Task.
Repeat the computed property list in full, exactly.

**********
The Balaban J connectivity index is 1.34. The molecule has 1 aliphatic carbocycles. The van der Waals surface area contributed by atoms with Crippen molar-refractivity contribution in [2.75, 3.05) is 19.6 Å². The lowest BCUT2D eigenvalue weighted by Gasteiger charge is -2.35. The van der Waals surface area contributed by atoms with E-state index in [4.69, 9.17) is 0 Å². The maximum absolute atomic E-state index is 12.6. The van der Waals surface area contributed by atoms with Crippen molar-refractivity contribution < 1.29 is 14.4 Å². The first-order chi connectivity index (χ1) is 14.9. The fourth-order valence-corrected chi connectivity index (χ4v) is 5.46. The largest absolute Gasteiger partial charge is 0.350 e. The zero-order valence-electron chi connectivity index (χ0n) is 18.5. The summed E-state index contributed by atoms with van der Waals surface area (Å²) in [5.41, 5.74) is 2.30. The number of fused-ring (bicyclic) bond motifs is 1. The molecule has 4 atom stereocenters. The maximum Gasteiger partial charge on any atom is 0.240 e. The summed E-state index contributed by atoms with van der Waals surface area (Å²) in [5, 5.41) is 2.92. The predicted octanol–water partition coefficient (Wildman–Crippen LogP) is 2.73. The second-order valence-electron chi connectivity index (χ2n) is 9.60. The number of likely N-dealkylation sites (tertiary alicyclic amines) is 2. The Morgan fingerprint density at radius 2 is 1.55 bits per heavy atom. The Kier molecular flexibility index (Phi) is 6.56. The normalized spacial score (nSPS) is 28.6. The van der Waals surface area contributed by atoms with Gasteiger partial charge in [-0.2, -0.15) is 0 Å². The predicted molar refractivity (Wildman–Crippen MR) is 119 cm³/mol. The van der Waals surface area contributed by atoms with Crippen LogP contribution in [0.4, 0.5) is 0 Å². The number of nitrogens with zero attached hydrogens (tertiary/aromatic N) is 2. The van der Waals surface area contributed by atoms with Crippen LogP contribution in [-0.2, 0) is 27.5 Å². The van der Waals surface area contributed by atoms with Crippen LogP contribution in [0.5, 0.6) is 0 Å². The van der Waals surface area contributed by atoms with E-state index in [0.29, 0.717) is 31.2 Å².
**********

The Balaban J connectivity index is 1.34. The molecule has 1 aliphatic carbocycles. The van der Waals surface area contributed by atoms with Crippen molar-refractivity contribution in [2.75, 3.05) is 19.6 Å². The lowest BCUT2D eigenvalue weighted by Gasteiger charge is -2.35. The van der Waals surface area contributed by atoms with E-state index in [4.69, 9.17) is 0 Å². The maximum absolute atomic E-state index is 12.6. The van der Waals surface area contributed by atoms with Crippen molar-refractivity contribution < 1.29 is 14.4 Å². The first-order chi connectivity index (χ1) is 14.9. The fourth-order valence-corrected chi connectivity index (χ4v) is 5.46. The largest absolute Gasteiger partial charge is 0.350 e. The zero-order valence-electron chi connectivity index (χ0n) is 18.5. The summed E-state index contributed by atoms with van der Waals surface area (Å²) in [5.41, 5.74) is 2.30. The number of fused-ring (bicyclic) bond motifs is 1. The molecule has 4 atom stereocenters. The maximum Gasteiger partial charge on any atom is 0.240 e. The summed E-state index contributed by atoms with van der Waals surface area (Å²) in [5, 5.41) is 2.92. The predicted octanol–water partition coefficient (Wildman–Crippen LogP) is 2.73. The second-order valence-electron chi connectivity index (χ2n) is 9.60. The number of likely N-dealkylation sites (tertiary alicyclic amines) is 2. The Morgan fingerprint density at radius 2 is 1.55 bits per heavy atom. The Kier molecular flexibility index (Phi) is 6.56. The normalized spacial score (nSPS) is 28.6. The van der Waals surface area contributed by atoms with Gasteiger partial charge in [-0.2, -0.15) is 0 Å². The predicted molar refractivity (Wildman–Crippen MR) is 119 cm³/mol. The van der Waals surface area contributed by atoms with Crippen LogP contribution in [0.4, 0.5) is 0 Å². The number of nitrogens with zero attached hydrogens (tertiary/aromatic N) is 2. The van der Waals surface area contributed by atoms with Crippen LogP contribution in [-0.2, 0) is 27.5 Å². The van der Waals surface area contributed by atoms with Crippen LogP contribution in [0.5, 0.6) is 0 Å². The van der Waals surface area contributed by atoms with E-state index in [0.29, 0.717) is 31.2 Å².